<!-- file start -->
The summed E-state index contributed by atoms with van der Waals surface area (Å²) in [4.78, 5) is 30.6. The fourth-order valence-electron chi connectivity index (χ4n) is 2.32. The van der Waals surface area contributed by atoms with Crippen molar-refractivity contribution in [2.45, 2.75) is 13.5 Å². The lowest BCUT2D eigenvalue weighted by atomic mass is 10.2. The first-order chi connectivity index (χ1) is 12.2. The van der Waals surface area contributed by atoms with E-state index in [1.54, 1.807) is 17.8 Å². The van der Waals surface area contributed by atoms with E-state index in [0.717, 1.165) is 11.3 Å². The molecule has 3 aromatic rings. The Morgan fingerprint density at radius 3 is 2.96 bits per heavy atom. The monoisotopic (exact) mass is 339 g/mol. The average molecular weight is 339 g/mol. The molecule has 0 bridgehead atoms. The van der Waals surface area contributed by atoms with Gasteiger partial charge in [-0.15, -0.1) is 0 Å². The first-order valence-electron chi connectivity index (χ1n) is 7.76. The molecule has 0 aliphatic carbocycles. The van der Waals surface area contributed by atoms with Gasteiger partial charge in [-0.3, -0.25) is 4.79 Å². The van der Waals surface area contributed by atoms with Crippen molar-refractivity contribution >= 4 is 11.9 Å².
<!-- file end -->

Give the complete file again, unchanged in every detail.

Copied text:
The summed E-state index contributed by atoms with van der Waals surface area (Å²) in [4.78, 5) is 30.6. The fourth-order valence-electron chi connectivity index (χ4n) is 2.32. The van der Waals surface area contributed by atoms with Crippen molar-refractivity contribution in [2.45, 2.75) is 13.5 Å². The lowest BCUT2D eigenvalue weighted by atomic mass is 10.2. The first-order chi connectivity index (χ1) is 12.2. The van der Waals surface area contributed by atoms with E-state index in [1.54, 1.807) is 17.8 Å². The van der Waals surface area contributed by atoms with E-state index in [0.717, 1.165) is 11.3 Å². The molecule has 3 aromatic rings. The Morgan fingerprint density at radius 3 is 2.96 bits per heavy atom. The monoisotopic (exact) mass is 339 g/mol. The average molecular weight is 339 g/mol. The molecule has 0 bridgehead atoms. The van der Waals surface area contributed by atoms with Gasteiger partial charge in [-0.15, -0.1) is 0 Å². The first-order valence-electron chi connectivity index (χ1n) is 7.76. The molecule has 0 aliphatic carbocycles. The van der Waals surface area contributed by atoms with Gasteiger partial charge in [-0.3, -0.25) is 4.79 Å². The van der Waals surface area contributed by atoms with Crippen molar-refractivity contribution >= 4 is 11.9 Å².